It goes against everything anarchism ever stood for. How can anarchism and capitalism be compatible?
The anarcho-capitalist Murray Rothbard believed that anarchism is not fully developed unless it accepts capitalism and that capitalism was not complete unless it accepted abolition of the state: "In other words, we believe that capitalism is the fullest expression of anarchism, and anarchism is the fullest expression of capitalism. Not only are they compatible, but you can't really have one without the other. True anarchism will be capitalism, and true capitalism will be anarchism."
Without government what protects you from workers taking over and throwing you out?
On the subject of wage labor, anarcho-capitalists vary. Being that the idea of contract is central to anarcho-capitalism.",in an anarcho-capitalist society, any individual would be free to contract with any other individual to provide for any good or service, provided that it is done without the use of force or fraud. This includes the right to sell one's labor to another.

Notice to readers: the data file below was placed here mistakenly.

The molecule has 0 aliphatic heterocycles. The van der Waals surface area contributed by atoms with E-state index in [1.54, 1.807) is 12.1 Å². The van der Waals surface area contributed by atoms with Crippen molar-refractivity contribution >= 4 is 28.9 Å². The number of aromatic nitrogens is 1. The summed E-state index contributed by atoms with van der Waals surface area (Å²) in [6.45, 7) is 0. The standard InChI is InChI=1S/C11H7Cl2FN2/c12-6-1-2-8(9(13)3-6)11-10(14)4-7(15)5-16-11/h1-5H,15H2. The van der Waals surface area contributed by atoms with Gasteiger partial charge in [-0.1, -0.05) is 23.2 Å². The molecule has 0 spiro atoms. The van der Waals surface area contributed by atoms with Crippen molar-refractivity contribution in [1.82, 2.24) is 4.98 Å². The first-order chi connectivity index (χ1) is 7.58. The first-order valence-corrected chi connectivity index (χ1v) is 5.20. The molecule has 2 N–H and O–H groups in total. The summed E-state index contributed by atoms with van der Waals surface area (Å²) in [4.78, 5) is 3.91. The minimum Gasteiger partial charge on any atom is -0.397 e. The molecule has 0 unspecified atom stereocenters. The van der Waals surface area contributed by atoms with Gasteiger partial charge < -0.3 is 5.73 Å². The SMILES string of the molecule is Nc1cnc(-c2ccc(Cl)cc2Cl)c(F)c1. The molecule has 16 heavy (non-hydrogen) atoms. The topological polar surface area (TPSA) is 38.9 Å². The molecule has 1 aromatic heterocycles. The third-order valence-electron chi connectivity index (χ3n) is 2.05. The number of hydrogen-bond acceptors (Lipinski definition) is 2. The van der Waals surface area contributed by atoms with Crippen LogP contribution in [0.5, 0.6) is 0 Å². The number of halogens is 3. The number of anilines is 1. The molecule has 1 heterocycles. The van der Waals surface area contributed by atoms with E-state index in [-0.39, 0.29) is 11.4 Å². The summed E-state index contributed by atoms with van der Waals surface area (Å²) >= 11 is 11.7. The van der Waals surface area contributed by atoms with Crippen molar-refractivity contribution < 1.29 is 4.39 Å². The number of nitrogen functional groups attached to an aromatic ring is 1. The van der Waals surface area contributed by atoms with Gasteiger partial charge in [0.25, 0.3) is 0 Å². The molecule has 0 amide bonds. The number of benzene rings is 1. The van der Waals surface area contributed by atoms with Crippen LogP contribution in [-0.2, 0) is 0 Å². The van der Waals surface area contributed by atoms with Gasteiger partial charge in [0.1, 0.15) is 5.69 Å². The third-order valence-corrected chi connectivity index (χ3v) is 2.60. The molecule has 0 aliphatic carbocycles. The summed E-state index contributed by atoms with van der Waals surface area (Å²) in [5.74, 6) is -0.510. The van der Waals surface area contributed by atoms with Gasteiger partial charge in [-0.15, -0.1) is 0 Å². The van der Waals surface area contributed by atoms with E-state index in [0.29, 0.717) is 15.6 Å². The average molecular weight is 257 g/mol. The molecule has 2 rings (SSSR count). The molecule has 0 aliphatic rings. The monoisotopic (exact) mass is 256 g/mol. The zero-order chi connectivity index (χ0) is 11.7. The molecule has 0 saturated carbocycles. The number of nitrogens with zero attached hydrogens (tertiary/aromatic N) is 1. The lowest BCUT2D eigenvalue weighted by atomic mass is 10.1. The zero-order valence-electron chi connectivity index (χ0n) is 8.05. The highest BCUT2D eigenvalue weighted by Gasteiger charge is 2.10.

It would send us back to the industrial revolution, before the left improved working conditions and pay. How would you protect your capital? With a gun like in the 'wild west'?
Most law for settlements in the American West was established long before US government agents arrived. Property law was generally defined by local custom and/or agreement among the settlers. Mining associations established orderly mining claims, cattlemen's associations handled property rights on the plains, local "regulators" and private citizens provided enforcement.
Anarchism is a political system based on Proudhon's work 'What is Property?'. A critique of the use of private property in order to exploit labour.
As an anarchist I appose all forms of authority, and capitalism by its very nature is the worse form of authority. It allows the few lucky owners of property to lord over those that don't.